RIAA: Streaming Makes Up 93% of Latin Music Revenues

Timothy Norris/Getty Images for for Universal Music Group
J Balvin performs onstage during Sir Lucian Grainge's 2019 Artist Showcase Presented by Citi at The Row on Feb. 9, 2019 in Los Angeles.

Streaming is leading Latin's "Comeback Story" in the U.S., as total revenues shot up 18 percent in 2018.

Latin music revenues in the United States rose 18 percent in 2018, to $413 million, marking the second consecutive year for double digit growth in the Latin music market, according to a new report by the Recording Industry Association of America.

Streaming now makes up 93 percent of total Latin music revenues in the U.S., reports the RIAA, compared with 75 percent for the total U.S. music market.

"Latin music’s transformation from a physical-based business to a streaming driven one is even faster than the overall U.S. music market’s turnaround," reads the 2018 Year-End Latin Music Revenue Report. That is mostly driven by paid subscriptions, which now make up 58 percent of total Latin revenues in the U.S.

Paid subscriptions to Apple Music, Spotify Premium, Amazon Unlimited and other services grew 48 percent year-over-year to $239 million, making subscriptions the biggest driver of growth. Revenues from on demand ad-supported services (YouTube, Vevo, ad-supported Spotify) grew at 34 percent to $91 million. This category made up 24% of total Latin music revenues, a significantly larger proportion than the 8% it contributed to the overall U.S. music market. Streaming service revenues in aggregate grew 26% for the year to $383 million.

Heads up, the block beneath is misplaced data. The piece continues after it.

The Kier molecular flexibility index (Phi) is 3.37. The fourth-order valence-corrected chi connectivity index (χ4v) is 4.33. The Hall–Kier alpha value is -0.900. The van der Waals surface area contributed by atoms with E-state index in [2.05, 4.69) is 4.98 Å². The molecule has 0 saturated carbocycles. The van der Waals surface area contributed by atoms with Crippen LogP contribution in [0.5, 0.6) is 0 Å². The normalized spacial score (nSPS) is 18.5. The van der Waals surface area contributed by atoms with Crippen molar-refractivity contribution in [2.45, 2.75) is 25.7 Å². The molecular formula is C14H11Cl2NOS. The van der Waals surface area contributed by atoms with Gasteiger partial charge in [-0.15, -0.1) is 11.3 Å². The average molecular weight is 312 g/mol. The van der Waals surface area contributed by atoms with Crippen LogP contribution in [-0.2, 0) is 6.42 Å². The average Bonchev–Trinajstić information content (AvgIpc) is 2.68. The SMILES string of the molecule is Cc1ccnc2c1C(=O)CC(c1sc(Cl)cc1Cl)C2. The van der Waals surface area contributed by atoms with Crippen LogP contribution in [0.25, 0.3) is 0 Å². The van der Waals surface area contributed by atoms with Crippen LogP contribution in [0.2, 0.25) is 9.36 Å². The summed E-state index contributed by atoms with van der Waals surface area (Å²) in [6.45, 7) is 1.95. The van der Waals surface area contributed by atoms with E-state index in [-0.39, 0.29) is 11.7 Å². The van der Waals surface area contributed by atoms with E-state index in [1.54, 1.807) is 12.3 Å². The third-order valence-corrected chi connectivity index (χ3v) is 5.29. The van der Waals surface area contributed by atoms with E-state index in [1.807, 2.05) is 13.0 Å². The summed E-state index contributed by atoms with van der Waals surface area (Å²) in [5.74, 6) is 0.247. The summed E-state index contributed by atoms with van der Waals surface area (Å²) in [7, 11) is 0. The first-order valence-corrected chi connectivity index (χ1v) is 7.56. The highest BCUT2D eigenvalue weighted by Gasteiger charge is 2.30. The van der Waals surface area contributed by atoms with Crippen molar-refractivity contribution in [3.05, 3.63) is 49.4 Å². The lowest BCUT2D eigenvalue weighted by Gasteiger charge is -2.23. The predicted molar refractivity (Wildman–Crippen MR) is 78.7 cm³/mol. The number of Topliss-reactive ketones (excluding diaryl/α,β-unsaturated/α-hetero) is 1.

The report cited J Balvin, Daddy Yankee, Karol G and Ozuna as some of the artists who helped fuel the rise of digital growth for Latin music.

Latin music now makes up 4.2 percent of total $9.8B US music business, slightly up from 4.0 percent last year. RIAA data for the U.S. Latin market now includes estimates for both major record label and indie-distributed Latin music.

On the downside, digital download sales fell 23 percent to $20 million, and revenues from physical product amounted to $6 million, down 63 percent versus 2017. Combined, they only accounted for 6 percent of U.S. Latin music revenues, their lowest level to date.

"Overall, the Latin music market is showing signs of strength again," concluded the RIAA’s Latin music revenue report; "We are excited for the next chapter of this comeback story."


THE BILLBOARD BIZ
SUBSCRIBER EXPERIENCE

The Biz premium subscriber content has moved to Billboard.com/business.


To simplify subscriber access, we have temporarily disabled the password requirement.